Article 213 Current Affairs - 2019

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Maharashtra: Governor promulgates Ordinance for Medical Admission Reservation

Maharashtra Governor V. Rao has promulgated an ordinance to provide reservation benefits in admissions to Social and Educationally Backward Classes (SEBCs) in medical education in state.

Key Points of Ordinance

  • Reason: In May 2019 the Nagpur bench of Bombay High Court has put a stay on the 16% quota offered by state to its Maratha community under SEBC category for admission in 2019’s postgraduate medical courses. The HC ruled that implementation of this reservation for Maratha community under SEBC quota was “unconstitutional” and thus will not be applicable to post-graduate medical admission process which had already begun. This cancelled admissions already given to students under Maratha quota and necessitated fresh admissions.
  • Thus the Maharashtra State Reservation for SEBC Amendment and Validation Ordinance, 2019, makes way for 16% reservation for students from Maratha community in current academic year itself. It provides reservation of seats for admission in educational institutions of state and appointments in public posts and services under state.
  • The ordinance promulgated thus upholds admissions given to students under Maratha quota under SEBC category in postgraduate medical and dental courses.
  • Courses: The reservation to students will be provided in admissions in field of medical education which includes medical and dental under-graduate and post graduate courses under SEBC category.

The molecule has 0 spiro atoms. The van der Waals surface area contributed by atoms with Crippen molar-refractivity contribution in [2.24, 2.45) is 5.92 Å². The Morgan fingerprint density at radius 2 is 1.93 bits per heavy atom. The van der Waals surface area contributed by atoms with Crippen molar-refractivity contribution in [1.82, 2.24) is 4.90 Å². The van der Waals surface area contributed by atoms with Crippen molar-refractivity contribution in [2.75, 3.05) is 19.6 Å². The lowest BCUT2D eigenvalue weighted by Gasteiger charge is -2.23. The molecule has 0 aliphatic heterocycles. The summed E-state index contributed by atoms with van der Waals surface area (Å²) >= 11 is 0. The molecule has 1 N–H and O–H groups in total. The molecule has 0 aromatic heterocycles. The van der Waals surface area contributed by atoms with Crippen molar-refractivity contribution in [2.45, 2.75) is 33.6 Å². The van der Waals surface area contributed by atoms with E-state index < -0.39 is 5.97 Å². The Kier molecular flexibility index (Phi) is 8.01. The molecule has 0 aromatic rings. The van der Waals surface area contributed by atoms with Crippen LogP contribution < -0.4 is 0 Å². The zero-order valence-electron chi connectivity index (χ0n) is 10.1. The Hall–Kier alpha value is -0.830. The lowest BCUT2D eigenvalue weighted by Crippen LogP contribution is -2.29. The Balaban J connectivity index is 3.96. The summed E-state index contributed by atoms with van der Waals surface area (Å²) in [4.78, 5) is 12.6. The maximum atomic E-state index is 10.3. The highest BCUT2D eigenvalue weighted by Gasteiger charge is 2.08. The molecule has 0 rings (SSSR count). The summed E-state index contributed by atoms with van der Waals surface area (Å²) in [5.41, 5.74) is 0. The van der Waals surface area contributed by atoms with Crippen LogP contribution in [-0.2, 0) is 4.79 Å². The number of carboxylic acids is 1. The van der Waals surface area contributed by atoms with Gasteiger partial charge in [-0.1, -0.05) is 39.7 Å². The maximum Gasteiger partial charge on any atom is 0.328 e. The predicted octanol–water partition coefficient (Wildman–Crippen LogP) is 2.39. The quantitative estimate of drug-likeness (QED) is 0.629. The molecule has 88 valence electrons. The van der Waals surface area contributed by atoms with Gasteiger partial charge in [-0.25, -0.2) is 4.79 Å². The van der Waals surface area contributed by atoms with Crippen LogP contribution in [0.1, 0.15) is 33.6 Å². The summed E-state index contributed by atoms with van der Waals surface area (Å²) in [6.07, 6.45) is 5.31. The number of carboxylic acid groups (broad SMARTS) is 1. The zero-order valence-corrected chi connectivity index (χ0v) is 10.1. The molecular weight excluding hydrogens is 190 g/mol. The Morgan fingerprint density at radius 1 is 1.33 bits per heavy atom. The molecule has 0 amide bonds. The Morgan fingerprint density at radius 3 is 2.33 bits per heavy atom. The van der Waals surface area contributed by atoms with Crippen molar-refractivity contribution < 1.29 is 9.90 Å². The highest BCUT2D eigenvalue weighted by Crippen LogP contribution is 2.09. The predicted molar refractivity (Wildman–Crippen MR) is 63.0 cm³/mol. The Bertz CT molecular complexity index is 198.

• Covers: The ordinance will provide reservations in favour of candidates belonging to SEBC classes for courses commencing from educational year 2019-20. It will also be applicable for admissions to other educational courses including under-graduate courses requiring passing of NEET or any other National Entrance Test.
  • Article 213: The Governor of an Indian state draws ordinance making power from Article 213 of Indian Constitution. This article empowers governor to promulgate ordinance on an urgent matter and such ordinance shall have same force and effect as an Act of Legislature of the State.

Government promulgates Companies (Amendment) Ordinance, 2019

The government has re-promulgated the Companies (Amendment) Ordinance, 2019 to amend the Companies Act 2013. Even though the Companies (Amendment) Bill, 2018 for this effect was passed in Lok Sabha, it was pending before Rajya Sabha. The ordinance was first issued in November and would have ceased to be operational from January 21. Hence the government has decided to re-promulgate the ordinance.

Features of the Companies (Amendment) Bill, 2018

The Loksabha had passed the Companies (Amendment) Bill, 2018. The bill had important features like re-categorisation of offences, reducing the burden on special courts and bringing down the applicable penalties for small companies, enhancing the jurisdiction of Regional Director for compounding offences, empowers the central government to allow certain companies to have a different financial year instead of being determined by the National Company Law Tribunal among others.

The main objective of the amendment bill was the promotion of ease of doing business along with better corporate compliance.

Promulgation of Ordinance

Article 123 of the Constitution empowers the President to promulgate Ordinances to amend certain laws when either of the two Houses of Parliament is not in session and hence it is not possible to enact laws in the Parliament.

Ordinances must be must be approved by Parliament within six weeks of reassembling or they shall cease to operate.

Similar power to promulgate the ordinance has been provided to the Governor of the state under Article 213.

Ordinances were provided as a stop-gap arrangement and not as an alternative legislation process. The promulgation of the ordinance is subject to judicial review